Nowadays it is possible to set up a pension scheme with just a short phone call: so there really is no excuse for delay. A few simple statistics may encourage you to get cracking. The difference between having money in a pension scheme for 40 years rather than 25 is enormous. Instead of putting 5 per cent or 6 per cent of your income into a pension scheme, you may have to put 12 per cent, 13 per cent or even 14 per cent of your income aside to achieve the lifestyle you want when you retire. A man who could have started investing at 30 but delays until age 35 will see a 46 per cent reduction in pension fund value on retirement at 60, according to the National Association of Financial Strategists.
Women get an even worse deal because they tend to work fewer years than men and even those with full time careers tend to take time out for children.
Even a short career break can have a major impact on a woman's pension. Five years of time-out can reduce the size of a woman's pension fund on retirement by between a fifth and a third, according to figures produced by Flemings, a firm selling pensions direct over the phone.
That loss is particularly important for women because asthey tend to live longer than men they have to pay more for the annuity that provides their income in retirement.
But whatever the arguments in favour of getting a pension sorted out sooner rather than later, this is not something that should be rushed in to. Your pension is too important to get wrong. If you do not know where to start, it might be worthwhile visiting an independent financial adviser. They will be able to help you to decide what sort of pension you need and how much of your salary you ought to save. To get the phone numbers for three advisers in your local area, contact IFA Promotions on 0117-971-117.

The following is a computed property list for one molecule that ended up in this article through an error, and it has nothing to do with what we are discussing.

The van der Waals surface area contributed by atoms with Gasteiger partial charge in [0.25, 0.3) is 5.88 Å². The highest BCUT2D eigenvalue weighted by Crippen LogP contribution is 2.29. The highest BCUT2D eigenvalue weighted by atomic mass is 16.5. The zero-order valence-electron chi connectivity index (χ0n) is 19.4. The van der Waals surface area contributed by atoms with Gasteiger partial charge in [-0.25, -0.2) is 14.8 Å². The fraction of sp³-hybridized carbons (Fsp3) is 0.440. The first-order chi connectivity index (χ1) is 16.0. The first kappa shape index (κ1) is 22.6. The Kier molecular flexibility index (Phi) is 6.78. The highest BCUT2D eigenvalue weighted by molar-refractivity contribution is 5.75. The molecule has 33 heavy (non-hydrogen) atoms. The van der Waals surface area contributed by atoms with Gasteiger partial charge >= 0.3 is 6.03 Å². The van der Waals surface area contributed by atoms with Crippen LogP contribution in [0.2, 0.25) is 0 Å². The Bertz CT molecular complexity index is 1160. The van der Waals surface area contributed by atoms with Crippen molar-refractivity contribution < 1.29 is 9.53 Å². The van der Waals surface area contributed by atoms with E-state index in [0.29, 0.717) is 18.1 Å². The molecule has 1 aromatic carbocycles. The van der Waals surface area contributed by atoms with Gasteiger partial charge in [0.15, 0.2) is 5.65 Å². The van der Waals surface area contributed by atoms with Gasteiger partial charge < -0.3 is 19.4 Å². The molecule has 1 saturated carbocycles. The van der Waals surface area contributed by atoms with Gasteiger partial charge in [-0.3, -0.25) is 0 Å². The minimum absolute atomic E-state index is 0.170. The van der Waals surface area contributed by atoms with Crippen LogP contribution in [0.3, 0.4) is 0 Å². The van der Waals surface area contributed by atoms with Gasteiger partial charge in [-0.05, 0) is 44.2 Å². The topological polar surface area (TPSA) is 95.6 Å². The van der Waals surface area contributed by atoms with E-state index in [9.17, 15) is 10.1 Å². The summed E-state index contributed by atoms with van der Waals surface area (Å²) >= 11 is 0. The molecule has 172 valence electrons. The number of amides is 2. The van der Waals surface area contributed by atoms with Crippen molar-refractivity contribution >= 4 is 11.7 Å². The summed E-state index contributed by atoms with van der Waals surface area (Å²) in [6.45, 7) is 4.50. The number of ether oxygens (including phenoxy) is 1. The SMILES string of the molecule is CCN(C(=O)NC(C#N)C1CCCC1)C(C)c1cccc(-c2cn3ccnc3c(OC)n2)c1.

Your pension provider will normally charge a plan fee that is deducted once a month from your fund. On top of that, there will normally be an annual management charge to pay of between 0.5 per cent and 1 per cent. That is automatically taken out of your fund. Some pension providers will also charge what is known as a "bid-offer spread". This is the fee for buying and selling the investments that make up your fund. It is charged as a percentage of your monthly contributions and deducted from those contributions. Some pension providers do not levy a bid/offer charge but that does not necessarily mean you are getting a cheaper deal. What they will do instead is reduce your "contribution allocation". Every time you give Marks & Spencer pounds 50, for example, they put 95 per cent of it into your fund. Legal & General levy a high 5 per cent bid/offer charge, but they compensate for that with a 102.2 per cent allocation rate.
When you discuss a direct pension over the phone, you can ask as many questions as you like about the product on offer. So make sure you have thought through issues such as when you want to retire. It is important to remember that you are not committing yourself to anything with the phone call. All the necessary documents will be sent to you in the post; if you don't want to take out the pension, dump it in the bin.